In Brief: A quaint and quintessential work of unquestionable quality. Put it in your queue.
A common belief held by a lot of indie music fans is that all mainstream music released by big corporations is fluff. They might be able to name their personal favorite exceptions, but for the most part, it’s all faceless radio fare designed to appeal to the lowest common denominator. Then you have your defenders of the popular mainstream stuff, who use sales numbers to ridicule fans of the little indie bands that couldn’t, essentially using the “X million people can’t be wrong fallacy” to prove that their band is better. There are plenty of intelligent people who exist in between these two extremes, but sometimes it’s fun to watch people at the extreme ends of the spectrum when they’re at each other’s throats.
But sometimes you get your indie bands that release mostly fluff. And I don’t mean that in a derogatory way, necessarily – it’s more of an observation that a band’s stature in the music business does not necessarily equate to the amount of depth they put into their lyrics, or how much they have to prove their grown-up-ness to the world, or how artistic and difficult to get your head around their chosen sound might be. Sometimes you get bands that toil faithfully in the underground making little other than simple, sunny pop music. The San Luis Obispo, California-based group Sherwood strikes me as one of those bands. And I actually kind of like them for it.
I’d still describe Sherwood as a rock band, if I had to pick a genre. Occasionally a driving bass line or a punchy guitar riff takes the lead and drives a song into slightly edgy territory, but for the most part, it seems like their simple songs of love and loss have signed a non-aggression pact with listeners. It gives their music a sweet sense of innocence, giving away their love of vocal-heavy pop groups from simpler days like the Beach Boys, but for the most part I think they’re careful not to overdo the saccharine flavor by loading down their songs with a ton of cliches. What they write is typically quite simple, but can sometimes have a powerful effect when you listen a little closer and consider the subject matter. The touchy-feeliness of Copeland is a good reference point – they’re not as experimental as Copeland got to be in their later years, but Sherwood’s heart-on-sleeve style does remind me of some of their more straightforward songs. Mae, Lost Ocean and other piano-based rock bands bear similarities as well, and then through in some gang vocals and cheery “whoa”s here and there, and you’re reminded of a kinder, gentler Jimmy Eat World. It’s a style that you’ve probably heard before; Sherwood is just really consistent about making delectable sounds with it and not relying too much on any one gimmick.
I just got into Sherwood last year, with QU, an album that came out in late 2009. It actually seems like I discovered it during the season it was most intended for – the summer. Several of their songs have that sunny road trip vibe, which isn’t surprising given the beautiful section of California coastline just minutes from their hometown. Even before I knew exactly where they were from, a listen to QU reminded me of some of my favorite trips through places like that – maybe I’ve got blinders on due to the strong link that gets formed between music and nostalgia in my mind, but for me, if a band can play on that emotion without sounding like they’re abusing it to distract me from a lack of talent elsewhere, then I’ll probably be an easy convert. The occasional tracks that are more down-tempo hint at something deeper, mostly emotional unrest in family situations. So for those who can’t handle an album of gloppy love songs, know that there’s a break in the subject matter here and there. Like I said above, Sherwood isn’t a one-trick pony. And while they haven’t crafted some sort of massive artistic statement with QU, I still hold to my belief that it’s still a commendable accomplishment to come up with a beautifully-crafted pop album. It’s catchy enough that if any radio stations bothered to take a chance on them, they’d likely be pleasantly surprised, but it’s got enough of an indie pop vibe that it doesn’t feel like some bigshot producer tried to dress them up in a sound that stripped the band of unique personality quirks. Those factors combined are what tend to hit the sweet spot for me as far as pop music is concerned.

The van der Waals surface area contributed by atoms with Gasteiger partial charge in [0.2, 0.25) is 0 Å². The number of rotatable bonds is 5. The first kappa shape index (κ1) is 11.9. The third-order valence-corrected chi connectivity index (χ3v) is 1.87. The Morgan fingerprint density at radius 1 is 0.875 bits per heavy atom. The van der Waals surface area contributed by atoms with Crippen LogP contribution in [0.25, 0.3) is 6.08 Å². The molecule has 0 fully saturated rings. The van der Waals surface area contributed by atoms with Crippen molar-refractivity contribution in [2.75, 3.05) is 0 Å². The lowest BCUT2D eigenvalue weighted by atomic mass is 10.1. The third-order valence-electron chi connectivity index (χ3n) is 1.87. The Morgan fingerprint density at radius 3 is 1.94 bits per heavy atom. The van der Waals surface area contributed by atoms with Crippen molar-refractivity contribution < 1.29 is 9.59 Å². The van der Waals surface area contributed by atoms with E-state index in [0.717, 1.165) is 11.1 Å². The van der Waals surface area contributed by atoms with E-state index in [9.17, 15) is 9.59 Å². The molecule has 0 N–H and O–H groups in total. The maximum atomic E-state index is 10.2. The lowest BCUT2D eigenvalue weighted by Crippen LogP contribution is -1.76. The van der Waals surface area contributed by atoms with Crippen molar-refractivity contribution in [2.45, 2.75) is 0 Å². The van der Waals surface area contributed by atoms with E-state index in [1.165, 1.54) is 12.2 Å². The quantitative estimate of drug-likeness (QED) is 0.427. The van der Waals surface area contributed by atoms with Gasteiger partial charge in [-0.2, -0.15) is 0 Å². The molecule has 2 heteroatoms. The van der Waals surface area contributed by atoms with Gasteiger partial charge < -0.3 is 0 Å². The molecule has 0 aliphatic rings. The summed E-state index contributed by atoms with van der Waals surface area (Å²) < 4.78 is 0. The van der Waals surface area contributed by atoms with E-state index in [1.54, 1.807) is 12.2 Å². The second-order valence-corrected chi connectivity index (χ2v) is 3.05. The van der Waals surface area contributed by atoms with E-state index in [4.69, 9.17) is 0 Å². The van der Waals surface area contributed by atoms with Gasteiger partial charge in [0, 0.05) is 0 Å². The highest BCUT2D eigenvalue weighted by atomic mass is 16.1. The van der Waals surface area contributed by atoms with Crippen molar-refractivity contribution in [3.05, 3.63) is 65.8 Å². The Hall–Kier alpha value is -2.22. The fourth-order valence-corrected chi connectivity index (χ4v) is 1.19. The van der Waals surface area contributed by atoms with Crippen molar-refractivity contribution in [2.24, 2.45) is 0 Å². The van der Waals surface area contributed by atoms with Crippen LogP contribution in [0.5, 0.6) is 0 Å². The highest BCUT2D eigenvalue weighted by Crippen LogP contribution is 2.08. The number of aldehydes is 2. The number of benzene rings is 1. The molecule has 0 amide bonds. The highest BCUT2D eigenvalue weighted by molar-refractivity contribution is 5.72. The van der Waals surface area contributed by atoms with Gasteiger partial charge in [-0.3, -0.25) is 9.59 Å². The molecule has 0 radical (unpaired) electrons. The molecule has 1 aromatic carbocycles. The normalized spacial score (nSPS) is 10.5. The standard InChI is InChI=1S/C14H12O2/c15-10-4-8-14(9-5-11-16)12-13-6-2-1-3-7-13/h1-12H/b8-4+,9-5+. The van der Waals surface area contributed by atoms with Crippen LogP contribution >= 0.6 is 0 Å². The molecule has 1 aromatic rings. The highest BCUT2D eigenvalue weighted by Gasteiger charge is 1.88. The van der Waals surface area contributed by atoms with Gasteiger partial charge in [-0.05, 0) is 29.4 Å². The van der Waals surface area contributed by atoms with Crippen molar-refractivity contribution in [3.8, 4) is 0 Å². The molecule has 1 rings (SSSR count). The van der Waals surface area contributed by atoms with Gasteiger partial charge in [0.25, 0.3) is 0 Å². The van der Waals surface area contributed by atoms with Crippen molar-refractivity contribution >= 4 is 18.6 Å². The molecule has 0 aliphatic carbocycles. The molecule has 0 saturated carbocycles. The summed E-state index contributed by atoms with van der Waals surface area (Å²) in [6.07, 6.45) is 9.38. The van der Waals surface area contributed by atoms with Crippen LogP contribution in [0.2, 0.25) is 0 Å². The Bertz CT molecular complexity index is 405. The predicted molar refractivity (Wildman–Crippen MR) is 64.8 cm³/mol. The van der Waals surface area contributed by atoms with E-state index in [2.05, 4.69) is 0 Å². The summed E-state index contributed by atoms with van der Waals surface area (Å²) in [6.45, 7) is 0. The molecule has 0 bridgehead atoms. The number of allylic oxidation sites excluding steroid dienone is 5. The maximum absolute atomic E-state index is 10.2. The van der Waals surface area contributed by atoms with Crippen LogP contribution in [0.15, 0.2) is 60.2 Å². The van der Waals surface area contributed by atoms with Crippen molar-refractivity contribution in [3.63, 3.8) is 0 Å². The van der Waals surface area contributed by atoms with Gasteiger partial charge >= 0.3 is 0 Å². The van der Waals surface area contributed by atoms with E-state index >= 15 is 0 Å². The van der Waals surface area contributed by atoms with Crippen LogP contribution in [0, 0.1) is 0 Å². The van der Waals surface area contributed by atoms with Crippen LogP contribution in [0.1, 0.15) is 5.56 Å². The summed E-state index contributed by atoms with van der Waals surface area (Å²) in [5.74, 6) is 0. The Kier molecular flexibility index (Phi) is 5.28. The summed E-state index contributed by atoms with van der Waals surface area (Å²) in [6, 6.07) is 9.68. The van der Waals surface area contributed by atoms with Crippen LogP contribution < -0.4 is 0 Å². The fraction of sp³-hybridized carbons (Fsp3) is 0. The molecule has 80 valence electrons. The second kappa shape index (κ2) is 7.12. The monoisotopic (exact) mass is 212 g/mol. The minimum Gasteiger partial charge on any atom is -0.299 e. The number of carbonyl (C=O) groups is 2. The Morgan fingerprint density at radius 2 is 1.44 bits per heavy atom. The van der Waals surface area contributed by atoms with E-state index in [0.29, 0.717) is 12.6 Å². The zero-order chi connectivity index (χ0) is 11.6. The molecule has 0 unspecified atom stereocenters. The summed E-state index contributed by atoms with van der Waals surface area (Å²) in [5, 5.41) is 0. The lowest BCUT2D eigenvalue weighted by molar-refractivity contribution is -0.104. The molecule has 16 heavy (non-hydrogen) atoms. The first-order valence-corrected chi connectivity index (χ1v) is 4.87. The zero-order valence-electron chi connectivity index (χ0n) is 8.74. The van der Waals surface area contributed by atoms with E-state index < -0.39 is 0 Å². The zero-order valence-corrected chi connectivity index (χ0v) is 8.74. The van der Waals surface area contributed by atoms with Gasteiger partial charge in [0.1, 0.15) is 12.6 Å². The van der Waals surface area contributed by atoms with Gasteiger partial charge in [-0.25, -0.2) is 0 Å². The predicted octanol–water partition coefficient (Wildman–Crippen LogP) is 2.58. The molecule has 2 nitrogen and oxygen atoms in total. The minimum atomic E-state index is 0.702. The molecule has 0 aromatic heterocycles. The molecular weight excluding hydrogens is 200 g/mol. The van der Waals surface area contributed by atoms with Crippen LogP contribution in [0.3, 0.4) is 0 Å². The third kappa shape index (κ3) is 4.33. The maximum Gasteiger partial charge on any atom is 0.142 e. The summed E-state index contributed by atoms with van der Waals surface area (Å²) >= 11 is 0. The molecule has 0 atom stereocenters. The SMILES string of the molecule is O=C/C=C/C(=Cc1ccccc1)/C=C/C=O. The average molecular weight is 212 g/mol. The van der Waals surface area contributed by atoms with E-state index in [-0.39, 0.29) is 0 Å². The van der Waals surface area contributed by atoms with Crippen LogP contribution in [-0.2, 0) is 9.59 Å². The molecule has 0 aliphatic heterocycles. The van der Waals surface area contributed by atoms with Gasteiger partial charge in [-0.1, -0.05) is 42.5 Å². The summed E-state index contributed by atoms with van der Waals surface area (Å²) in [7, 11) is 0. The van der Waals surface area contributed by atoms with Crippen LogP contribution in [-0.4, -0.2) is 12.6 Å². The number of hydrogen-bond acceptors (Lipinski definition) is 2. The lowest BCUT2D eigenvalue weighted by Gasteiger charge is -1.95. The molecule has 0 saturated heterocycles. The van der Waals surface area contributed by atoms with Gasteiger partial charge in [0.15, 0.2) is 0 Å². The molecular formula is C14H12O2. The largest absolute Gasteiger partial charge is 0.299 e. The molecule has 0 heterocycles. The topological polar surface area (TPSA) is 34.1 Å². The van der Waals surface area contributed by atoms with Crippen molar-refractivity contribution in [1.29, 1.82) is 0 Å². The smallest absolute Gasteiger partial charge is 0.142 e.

This is a quick, acapella intro track – under a minute, in fact. It’s a shame that it’s so short, because hearing three or four of the band members sing in unison is pleasant enough to make me think I could probably listen to an entire album’s worth of it. While I’m slightly annoyed that this trails off into an overly long bit of dead space (a long, solitary organ chord that gradually fades out) rather than segueing immediately into the next song (and also that it feels like a snippet of an idea that never resurfaces in full song form), it’s a nice hint at the vocal deliciousness that will follow on many of the full-band songs that follow.